Work has already begun and all projects are expected to be complete by March 2024. To date, approved funding from the FESBC 2022-23 Funding Program totals $14 million. Additional applications through the FESBC portal are welcome and will be accepted until the $25-million fund has been allocated.

Since 2016, FESBC has supported more than 260 projects throughout B.C. Sixty-three of these projects have been led by First Nations and another 23 have significant First Nations’ involvement. FESBC projects have reduced wildfire risk in 120 communities and have created more than 2,100 full-time jobs.

As part of the CleanBC Roadmap to 2030, the Province will work toward near elimination of slash pile burning by 2030 and will divert materials away from slash piles and into bioproduct development. This will reduce air pollution and greenhouse gas emissions, while creating new opportunities in British Columbia’s expanding forest bioeconomy.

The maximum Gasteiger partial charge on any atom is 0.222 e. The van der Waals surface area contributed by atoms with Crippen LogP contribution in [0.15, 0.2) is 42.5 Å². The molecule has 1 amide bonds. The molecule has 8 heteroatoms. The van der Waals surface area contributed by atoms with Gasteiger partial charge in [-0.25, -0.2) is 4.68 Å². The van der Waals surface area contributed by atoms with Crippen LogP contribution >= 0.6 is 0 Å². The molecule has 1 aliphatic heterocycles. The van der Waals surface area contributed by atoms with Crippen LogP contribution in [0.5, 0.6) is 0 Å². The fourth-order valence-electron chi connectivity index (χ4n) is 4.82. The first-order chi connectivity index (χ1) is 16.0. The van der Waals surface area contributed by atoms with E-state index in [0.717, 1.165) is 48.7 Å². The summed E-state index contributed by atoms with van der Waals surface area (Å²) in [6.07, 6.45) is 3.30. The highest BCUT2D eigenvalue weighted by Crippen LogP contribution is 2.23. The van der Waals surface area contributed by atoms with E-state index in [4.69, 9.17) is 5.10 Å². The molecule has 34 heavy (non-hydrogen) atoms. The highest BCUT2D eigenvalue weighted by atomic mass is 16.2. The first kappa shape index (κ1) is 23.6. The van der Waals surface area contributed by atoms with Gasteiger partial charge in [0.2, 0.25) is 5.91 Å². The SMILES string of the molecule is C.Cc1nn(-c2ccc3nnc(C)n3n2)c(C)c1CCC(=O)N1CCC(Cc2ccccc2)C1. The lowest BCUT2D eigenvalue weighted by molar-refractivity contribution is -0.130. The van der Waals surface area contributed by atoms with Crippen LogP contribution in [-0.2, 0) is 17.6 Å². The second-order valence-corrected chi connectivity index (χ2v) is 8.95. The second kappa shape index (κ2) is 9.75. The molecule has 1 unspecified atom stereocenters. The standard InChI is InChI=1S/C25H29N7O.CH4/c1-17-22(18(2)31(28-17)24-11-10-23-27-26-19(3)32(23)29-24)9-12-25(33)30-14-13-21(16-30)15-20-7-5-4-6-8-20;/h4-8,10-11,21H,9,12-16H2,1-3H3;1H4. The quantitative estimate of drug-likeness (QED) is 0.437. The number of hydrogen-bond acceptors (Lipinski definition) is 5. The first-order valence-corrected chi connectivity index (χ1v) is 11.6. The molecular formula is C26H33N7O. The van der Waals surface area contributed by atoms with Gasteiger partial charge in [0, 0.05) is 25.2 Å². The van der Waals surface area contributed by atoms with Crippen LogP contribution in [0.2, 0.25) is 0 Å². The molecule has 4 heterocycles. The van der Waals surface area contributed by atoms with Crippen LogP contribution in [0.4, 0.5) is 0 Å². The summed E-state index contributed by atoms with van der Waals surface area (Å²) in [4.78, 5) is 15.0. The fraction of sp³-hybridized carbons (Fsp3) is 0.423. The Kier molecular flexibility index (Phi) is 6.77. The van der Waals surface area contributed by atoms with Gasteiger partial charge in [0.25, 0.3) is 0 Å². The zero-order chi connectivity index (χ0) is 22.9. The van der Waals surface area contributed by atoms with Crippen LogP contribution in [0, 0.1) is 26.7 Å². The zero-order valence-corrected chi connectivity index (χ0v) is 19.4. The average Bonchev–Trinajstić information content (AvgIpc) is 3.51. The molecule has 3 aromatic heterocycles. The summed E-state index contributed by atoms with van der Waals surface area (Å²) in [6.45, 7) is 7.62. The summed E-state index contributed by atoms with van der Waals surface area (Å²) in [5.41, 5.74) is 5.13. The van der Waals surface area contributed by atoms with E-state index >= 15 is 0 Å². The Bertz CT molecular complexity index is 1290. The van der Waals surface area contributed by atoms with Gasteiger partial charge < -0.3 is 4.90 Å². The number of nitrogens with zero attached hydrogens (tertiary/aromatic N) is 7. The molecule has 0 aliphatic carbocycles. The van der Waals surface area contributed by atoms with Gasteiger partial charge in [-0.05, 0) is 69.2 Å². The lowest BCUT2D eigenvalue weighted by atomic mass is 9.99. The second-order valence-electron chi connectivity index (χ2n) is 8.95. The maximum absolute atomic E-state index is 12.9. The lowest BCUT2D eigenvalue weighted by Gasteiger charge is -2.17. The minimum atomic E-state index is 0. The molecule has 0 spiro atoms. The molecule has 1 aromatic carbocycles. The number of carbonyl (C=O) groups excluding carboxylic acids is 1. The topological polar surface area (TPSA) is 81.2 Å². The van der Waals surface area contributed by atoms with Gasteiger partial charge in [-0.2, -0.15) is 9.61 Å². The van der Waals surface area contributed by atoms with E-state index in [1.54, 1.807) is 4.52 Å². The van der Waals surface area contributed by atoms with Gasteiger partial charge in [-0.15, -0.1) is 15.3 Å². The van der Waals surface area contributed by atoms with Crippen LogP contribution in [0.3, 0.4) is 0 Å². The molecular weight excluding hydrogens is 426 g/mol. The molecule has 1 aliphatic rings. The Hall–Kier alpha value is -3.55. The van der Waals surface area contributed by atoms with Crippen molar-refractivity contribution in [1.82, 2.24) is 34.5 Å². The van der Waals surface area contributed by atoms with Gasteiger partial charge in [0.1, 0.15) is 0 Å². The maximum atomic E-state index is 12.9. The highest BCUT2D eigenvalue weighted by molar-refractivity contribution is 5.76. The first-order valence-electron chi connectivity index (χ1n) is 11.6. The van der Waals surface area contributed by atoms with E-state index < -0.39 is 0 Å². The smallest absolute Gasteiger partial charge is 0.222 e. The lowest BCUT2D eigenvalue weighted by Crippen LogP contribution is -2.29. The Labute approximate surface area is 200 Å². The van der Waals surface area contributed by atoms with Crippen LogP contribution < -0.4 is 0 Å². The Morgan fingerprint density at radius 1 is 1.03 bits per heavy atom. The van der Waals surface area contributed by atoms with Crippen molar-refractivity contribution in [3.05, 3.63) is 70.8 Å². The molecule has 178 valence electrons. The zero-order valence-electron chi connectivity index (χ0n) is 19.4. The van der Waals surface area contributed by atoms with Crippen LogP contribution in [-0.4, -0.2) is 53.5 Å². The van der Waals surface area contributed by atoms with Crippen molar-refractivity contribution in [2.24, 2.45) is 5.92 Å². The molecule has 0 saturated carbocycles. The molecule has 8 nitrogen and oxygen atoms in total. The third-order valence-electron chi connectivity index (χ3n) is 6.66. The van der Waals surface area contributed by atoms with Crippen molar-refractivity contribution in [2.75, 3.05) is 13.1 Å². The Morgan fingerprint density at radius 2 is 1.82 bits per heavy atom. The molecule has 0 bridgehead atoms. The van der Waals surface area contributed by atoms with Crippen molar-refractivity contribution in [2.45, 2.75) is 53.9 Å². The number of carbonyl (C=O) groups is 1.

The $25 million provided to FESBC is a component of $359 million announced in Budget 2022 to protect British Columbians from wildfires, including $145 million to strengthen the BC Wildfire Service and Emergency Management BC.

“Through provincial investments, the Forest Enhancement Society of BC has funded critical projects to help reduce wildfire risk and greenhouse gas emissions,” said Doug Routley, Parliamentary Secretary for Forests. “Diverting materials away from slash piles not only reduces fire risk but creates new opportunities in our province’s forest economy. These projects accomplish multiple objectives to help communities be more resilient to climate change.”